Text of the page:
The Give More campaign, an effort to overcome what a piece of recent research called the ‘giving deficit’ among certain sections of UK society, was unveiled earlier this week. The principal player behind the campaign is Pears Foundation founder Trevor Pears, and its purpose – well, the admirably brief and to-the-point name says it all really – is to induce people to give more ‘money, energy and time’ to charities over the next 12 months. This preview or ‘soft’ launch, as one source calls it, is designed to persuade individuals, businesses and charities to sign up to the campaign prior to its official national launch in April. As of 14 February, 220 people had pledged to ‘give more’ on the campaign’s beta site, while companies including BT and Savills have signed up as corporate partners. The campaign also counts the National Council for Voluntary Organisations (NCVO), the Charities Aid Foundation (CAF) and Jewish Care among its civil society supporters.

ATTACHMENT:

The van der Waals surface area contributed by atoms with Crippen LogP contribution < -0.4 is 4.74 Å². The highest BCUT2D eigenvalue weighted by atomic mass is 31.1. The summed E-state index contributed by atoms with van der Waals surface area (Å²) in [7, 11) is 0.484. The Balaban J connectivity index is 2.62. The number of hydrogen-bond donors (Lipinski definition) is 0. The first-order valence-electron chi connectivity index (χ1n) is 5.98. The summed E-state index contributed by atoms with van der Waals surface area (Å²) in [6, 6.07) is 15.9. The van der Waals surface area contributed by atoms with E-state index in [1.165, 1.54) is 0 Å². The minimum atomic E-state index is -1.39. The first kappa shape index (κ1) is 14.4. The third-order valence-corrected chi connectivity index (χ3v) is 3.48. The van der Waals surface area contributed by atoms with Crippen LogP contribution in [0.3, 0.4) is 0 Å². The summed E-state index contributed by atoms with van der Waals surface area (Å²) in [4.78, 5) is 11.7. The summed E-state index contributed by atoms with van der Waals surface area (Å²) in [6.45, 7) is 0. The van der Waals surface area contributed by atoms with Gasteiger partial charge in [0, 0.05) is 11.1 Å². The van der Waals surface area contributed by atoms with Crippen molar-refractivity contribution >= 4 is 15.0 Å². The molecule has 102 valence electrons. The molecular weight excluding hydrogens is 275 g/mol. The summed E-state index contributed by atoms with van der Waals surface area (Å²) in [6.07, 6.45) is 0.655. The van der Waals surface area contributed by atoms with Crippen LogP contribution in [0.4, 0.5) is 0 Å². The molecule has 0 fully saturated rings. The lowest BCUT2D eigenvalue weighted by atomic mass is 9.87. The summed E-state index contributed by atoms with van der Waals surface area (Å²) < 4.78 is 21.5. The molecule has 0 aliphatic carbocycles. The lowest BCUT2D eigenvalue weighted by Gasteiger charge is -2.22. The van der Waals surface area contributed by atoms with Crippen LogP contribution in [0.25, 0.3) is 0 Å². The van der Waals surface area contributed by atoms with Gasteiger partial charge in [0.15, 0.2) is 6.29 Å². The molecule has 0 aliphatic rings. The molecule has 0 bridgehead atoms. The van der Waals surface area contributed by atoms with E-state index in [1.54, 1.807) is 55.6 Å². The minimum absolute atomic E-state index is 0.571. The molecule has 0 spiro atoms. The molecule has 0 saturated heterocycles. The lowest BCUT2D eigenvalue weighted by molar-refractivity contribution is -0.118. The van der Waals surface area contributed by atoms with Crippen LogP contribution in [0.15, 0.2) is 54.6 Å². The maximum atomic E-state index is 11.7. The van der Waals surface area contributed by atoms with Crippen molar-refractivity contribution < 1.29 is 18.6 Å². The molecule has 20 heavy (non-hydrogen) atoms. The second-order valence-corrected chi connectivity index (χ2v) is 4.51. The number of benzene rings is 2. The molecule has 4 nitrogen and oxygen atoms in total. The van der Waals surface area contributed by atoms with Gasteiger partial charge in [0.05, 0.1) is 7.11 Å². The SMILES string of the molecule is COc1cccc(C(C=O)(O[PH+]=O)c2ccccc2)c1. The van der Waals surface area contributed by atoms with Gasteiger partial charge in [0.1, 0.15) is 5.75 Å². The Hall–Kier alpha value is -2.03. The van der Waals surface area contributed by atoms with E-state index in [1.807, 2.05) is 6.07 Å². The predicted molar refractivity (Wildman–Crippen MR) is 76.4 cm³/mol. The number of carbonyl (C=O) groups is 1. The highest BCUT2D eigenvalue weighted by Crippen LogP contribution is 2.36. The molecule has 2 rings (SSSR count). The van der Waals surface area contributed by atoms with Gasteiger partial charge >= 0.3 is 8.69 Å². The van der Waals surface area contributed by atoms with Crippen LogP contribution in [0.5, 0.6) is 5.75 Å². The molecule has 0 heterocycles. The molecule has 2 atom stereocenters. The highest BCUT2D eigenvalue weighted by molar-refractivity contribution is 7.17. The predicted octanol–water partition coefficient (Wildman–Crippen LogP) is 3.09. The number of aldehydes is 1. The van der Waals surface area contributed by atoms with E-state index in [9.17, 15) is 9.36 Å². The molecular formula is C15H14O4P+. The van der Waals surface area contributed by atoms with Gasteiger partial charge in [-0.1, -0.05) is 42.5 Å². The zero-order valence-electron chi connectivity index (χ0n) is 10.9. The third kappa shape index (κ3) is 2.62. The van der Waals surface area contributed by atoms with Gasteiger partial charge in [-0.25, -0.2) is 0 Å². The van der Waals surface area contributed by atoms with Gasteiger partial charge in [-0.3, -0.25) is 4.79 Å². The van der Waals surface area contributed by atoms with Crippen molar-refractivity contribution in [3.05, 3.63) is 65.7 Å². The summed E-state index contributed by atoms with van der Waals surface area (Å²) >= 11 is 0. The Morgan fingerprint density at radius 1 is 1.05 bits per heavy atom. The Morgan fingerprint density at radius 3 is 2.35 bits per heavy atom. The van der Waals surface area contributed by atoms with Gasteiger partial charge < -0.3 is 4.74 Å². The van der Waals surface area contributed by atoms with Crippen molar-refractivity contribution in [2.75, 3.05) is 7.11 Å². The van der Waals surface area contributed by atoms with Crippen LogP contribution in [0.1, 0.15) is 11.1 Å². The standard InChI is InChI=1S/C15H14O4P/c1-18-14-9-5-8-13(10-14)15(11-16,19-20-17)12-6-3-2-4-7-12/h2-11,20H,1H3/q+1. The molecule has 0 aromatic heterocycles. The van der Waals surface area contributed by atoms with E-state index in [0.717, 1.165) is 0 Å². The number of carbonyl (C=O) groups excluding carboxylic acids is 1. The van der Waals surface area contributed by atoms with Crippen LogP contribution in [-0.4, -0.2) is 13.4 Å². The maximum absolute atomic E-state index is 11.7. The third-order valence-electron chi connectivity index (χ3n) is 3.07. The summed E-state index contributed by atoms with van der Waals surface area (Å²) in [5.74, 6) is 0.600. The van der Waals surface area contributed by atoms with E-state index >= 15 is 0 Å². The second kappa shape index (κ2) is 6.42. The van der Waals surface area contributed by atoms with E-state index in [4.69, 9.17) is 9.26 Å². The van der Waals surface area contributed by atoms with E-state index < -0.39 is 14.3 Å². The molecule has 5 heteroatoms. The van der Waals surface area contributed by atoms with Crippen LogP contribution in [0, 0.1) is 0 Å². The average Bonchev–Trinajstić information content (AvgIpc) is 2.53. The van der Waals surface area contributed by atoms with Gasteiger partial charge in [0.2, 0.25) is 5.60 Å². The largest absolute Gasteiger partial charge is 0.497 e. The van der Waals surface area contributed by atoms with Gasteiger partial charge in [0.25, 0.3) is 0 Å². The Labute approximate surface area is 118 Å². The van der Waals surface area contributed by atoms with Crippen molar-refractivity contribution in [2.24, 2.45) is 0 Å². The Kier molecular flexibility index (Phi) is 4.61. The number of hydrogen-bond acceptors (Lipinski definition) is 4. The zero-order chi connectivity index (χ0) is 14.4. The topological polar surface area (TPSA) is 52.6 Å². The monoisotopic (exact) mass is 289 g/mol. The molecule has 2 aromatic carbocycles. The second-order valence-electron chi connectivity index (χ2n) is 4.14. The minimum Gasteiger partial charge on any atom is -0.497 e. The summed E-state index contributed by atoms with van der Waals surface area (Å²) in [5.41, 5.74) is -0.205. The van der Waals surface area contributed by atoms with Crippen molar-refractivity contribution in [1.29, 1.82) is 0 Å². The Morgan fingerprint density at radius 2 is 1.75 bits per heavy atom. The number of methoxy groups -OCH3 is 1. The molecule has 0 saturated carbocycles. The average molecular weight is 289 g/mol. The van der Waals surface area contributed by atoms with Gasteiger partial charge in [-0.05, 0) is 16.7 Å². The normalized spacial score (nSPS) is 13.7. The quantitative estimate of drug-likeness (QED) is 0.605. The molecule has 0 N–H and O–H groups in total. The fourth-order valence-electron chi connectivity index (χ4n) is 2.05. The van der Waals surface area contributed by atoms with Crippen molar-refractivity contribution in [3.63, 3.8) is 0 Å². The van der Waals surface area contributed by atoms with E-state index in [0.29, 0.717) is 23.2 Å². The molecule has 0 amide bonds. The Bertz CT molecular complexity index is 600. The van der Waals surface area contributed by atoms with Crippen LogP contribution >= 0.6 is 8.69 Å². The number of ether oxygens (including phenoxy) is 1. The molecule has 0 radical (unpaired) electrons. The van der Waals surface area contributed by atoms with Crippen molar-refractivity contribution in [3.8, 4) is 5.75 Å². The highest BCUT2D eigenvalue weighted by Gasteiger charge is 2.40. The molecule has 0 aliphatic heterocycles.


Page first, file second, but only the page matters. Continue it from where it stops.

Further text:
NCVO and CAF, indeed, were the two organizations responsible for the report, published in December, which revealed the existence of the UK’s giving deficit. Percentages for giving online and by text, both generally touted as exciting areas of growth for giving, remain in single figures and over half of young adults do not give to charity. One particular thrust of the Give More campaign is that organizational supporters get their board members to pledge to increase their giving on the campaign’s website, and that they encourage their employees do to the same. ‘By increasing the visibility and more clearly demonstrating the impact of giving,’ says CAF Head of Policy Hannah Terrey, ‘we could help to encourage more people to give, and people in general to give more.’
Civilsociety.co.uk, 14 February 2012